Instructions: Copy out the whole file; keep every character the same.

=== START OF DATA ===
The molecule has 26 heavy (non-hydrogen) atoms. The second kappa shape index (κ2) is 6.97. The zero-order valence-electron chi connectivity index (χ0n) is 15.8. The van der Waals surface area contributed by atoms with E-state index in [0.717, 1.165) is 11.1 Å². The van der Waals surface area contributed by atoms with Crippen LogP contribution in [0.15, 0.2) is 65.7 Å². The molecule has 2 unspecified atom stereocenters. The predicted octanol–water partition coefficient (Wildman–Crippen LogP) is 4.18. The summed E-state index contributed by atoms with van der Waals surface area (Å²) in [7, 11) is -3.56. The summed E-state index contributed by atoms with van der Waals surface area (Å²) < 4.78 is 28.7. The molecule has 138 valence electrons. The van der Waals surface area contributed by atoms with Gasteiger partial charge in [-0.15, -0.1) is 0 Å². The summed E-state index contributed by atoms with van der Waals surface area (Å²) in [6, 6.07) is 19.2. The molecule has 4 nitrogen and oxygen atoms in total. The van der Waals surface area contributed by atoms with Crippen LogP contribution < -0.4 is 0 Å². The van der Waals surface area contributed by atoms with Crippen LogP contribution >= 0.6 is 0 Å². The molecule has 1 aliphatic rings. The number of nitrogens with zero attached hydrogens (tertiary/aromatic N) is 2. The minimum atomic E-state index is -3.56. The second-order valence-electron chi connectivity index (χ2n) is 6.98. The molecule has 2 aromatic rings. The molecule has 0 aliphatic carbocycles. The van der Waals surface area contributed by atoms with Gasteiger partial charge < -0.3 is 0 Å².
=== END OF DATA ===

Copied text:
The molecule has 26 heavy (non-hydrogen) atoms. The second kappa shape index (κ2) is 6.97. The zero-order valence-electron chi connectivity index (χ0n) is 15.8. The van der Waals surface area contributed by atoms with E-state index in [0.717, 1.165) is 11.1 Å². The van der Waals surface area contributed by atoms with Crippen LogP contribution in [0.15, 0.2) is 65.7 Å². The molecule has 2 unspecified atom stereocenters. The predicted octanol–water partition coefficient (Wildman–Crippen LogP) is 4.18. The summed E-state index contributed by atoms with van der Waals surface area (Å²) in [7, 11) is -3.56. The summed E-state index contributed by atoms with van der Waals surface area (Å²) < 4.78 is 28.7. The molecule has 138 valence electrons. The van der Waals surface area contributed by atoms with Gasteiger partial charge in [-0.15, -0.1) is 0 Å². The summed E-state index contributed by atoms with van der Waals surface area (Å²) in [6, 6.07) is 19.2. The molecule has 4 nitrogen and oxygen atoms in total. The van der Waals surface area contributed by atoms with Crippen LogP contribution < -0.4 is 0 Å². The van der Waals surface area contributed by atoms with Crippen LogP contribution >= 0.6 is 0 Å². The molecule has 1 aliphatic rings. The number of nitrogens with zero attached hydrogens (tertiary/aromatic N) is 2. The minimum atomic E-state index is -3.56. The second-order valence-electron chi connectivity index (χ2n) is 6.98. The molecule has 2 aromatic rings. The molecule has 0 aliphatic carbocycles. The van der Waals surface area contributed by atoms with Gasteiger partial charge < -0.3 is 0 Å².